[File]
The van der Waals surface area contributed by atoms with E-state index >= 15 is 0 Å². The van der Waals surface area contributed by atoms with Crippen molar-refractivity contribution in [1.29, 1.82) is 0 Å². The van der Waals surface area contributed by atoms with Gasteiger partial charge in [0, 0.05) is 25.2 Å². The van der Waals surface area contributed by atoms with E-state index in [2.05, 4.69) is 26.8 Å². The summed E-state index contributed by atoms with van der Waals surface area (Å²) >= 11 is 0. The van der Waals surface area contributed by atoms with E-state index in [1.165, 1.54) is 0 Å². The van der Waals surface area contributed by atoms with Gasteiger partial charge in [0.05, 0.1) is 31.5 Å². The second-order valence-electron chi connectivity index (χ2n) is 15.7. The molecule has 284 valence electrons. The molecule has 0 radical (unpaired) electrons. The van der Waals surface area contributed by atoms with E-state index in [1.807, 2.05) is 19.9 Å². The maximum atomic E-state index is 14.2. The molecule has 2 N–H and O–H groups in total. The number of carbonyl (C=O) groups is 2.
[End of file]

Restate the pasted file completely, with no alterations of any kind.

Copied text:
The van der Waals surface area contributed by atoms with E-state index >= 15 is 0 Å². The van der Waals surface area contributed by atoms with Crippen molar-refractivity contribution in [1.29, 1.82) is 0 Å². The van der Waals surface area contributed by atoms with Gasteiger partial charge in [0, 0.05) is 25.2 Å². The van der Waals surface area contributed by atoms with E-state index in [2.05, 4.69) is 26.8 Å². The summed E-state index contributed by atoms with van der Waals surface area (Å²) >= 11 is 0. The van der Waals surface area contributed by atoms with E-state index in [1.165, 1.54) is 0 Å². The van der Waals surface area contributed by atoms with Gasteiger partial charge in [0.05, 0.1) is 31.5 Å². The second-order valence-electron chi connectivity index (χ2n) is 15.7. The molecule has 284 valence electrons. The molecule has 0 radical (unpaired) electrons. The van der Waals surface area contributed by atoms with E-state index in [1.807, 2.05) is 19.9 Å². The maximum atomic E-state index is 14.2. The molecule has 2 N–H and O–H groups in total. The number of carbonyl (C=O) groups is 2.